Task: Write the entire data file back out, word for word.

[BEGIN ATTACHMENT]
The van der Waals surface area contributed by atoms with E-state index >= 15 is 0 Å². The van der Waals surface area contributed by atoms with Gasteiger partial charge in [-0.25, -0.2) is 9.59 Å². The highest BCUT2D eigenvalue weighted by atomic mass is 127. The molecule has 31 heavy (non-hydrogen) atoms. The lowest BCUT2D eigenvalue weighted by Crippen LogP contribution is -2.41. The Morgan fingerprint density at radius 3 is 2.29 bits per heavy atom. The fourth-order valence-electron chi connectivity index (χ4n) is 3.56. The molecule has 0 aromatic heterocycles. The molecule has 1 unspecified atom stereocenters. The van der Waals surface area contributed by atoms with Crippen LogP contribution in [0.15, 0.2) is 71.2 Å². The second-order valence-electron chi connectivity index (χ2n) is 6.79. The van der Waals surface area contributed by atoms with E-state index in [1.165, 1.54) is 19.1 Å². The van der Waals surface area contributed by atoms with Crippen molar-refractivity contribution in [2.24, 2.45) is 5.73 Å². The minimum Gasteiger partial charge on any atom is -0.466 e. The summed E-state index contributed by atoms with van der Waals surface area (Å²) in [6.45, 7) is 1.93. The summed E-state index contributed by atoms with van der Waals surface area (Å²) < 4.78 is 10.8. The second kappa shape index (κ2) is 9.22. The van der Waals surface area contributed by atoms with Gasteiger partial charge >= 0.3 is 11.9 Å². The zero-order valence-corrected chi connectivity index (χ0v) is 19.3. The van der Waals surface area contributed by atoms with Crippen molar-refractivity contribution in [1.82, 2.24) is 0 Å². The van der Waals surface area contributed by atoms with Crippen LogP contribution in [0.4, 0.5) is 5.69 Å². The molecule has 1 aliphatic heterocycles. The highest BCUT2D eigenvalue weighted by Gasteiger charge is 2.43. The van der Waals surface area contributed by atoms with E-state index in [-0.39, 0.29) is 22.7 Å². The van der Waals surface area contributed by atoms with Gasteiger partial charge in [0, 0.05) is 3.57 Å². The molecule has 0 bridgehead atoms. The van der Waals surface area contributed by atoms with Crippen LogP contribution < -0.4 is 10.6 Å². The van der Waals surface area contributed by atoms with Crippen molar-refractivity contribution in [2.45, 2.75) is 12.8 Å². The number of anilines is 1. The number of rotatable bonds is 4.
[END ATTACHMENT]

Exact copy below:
The van der Waals surface area contributed by atoms with E-state index >= 15 is 0 Å². The van der Waals surface area contributed by atoms with Gasteiger partial charge in [-0.25, -0.2) is 9.59 Å². The highest BCUT2D eigenvalue weighted by atomic mass is 127. The molecule has 31 heavy (non-hydrogen) atoms. The lowest BCUT2D eigenvalue weighted by Crippen LogP contribution is -2.41. The Morgan fingerprint density at radius 3 is 2.29 bits per heavy atom. The fourth-order valence-electron chi connectivity index (χ4n) is 3.56. The molecule has 0 aromatic heterocycles. The molecule has 1 unspecified atom stereocenters. The van der Waals surface area contributed by atoms with Crippen LogP contribution in [0.15, 0.2) is 71.2 Å². The second-order valence-electron chi connectivity index (χ2n) is 6.79. The van der Waals surface area contributed by atoms with E-state index in [1.165, 1.54) is 19.1 Å². The van der Waals surface area contributed by atoms with Crippen molar-refractivity contribution in [2.24, 2.45) is 5.73 Å². The minimum Gasteiger partial charge on any atom is -0.466 e. The summed E-state index contributed by atoms with van der Waals surface area (Å²) in [6.45, 7) is 1.93. The summed E-state index contributed by atoms with van der Waals surface area (Å²) < 4.78 is 10.8. The second kappa shape index (κ2) is 9.22. The van der Waals surface area contributed by atoms with Gasteiger partial charge >= 0.3 is 11.9 Å². The zero-order valence-corrected chi connectivity index (χ0v) is 19.3. The van der Waals surface area contributed by atoms with Crippen molar-refractivity contribution in [1.82, 2.24) is 0 Å². The van der Waals surface area contributed by atoms with Crippen LogP contribution in [0.4, 0.5) is 5.69 Å². The molecule has 1 aliphatic heterocycles. The highest BCUT2D eigenvalue weighted by Gasteiger charge is 2.43. The van der Waals surface area contributed by atoms with E-state index in [-0.39, 0.29) is 22.7 Å². The van der Waals surface area contributed by atoms with Gasteiger partial charge in [0, 0.05) is 3.57 Å². The molecule has 0 bridgehead atoms. The van der Waals surface area contributed by atoms with Crippen LogP contribution < -0.4 is 10.6 Å². The van der Waals surface area contributed by atoms with Crippen molar-refractivity contribution in [2.45, 2.75) is 12.8 Å². The number of anilines is 1. The number of rotatable bonds is 4.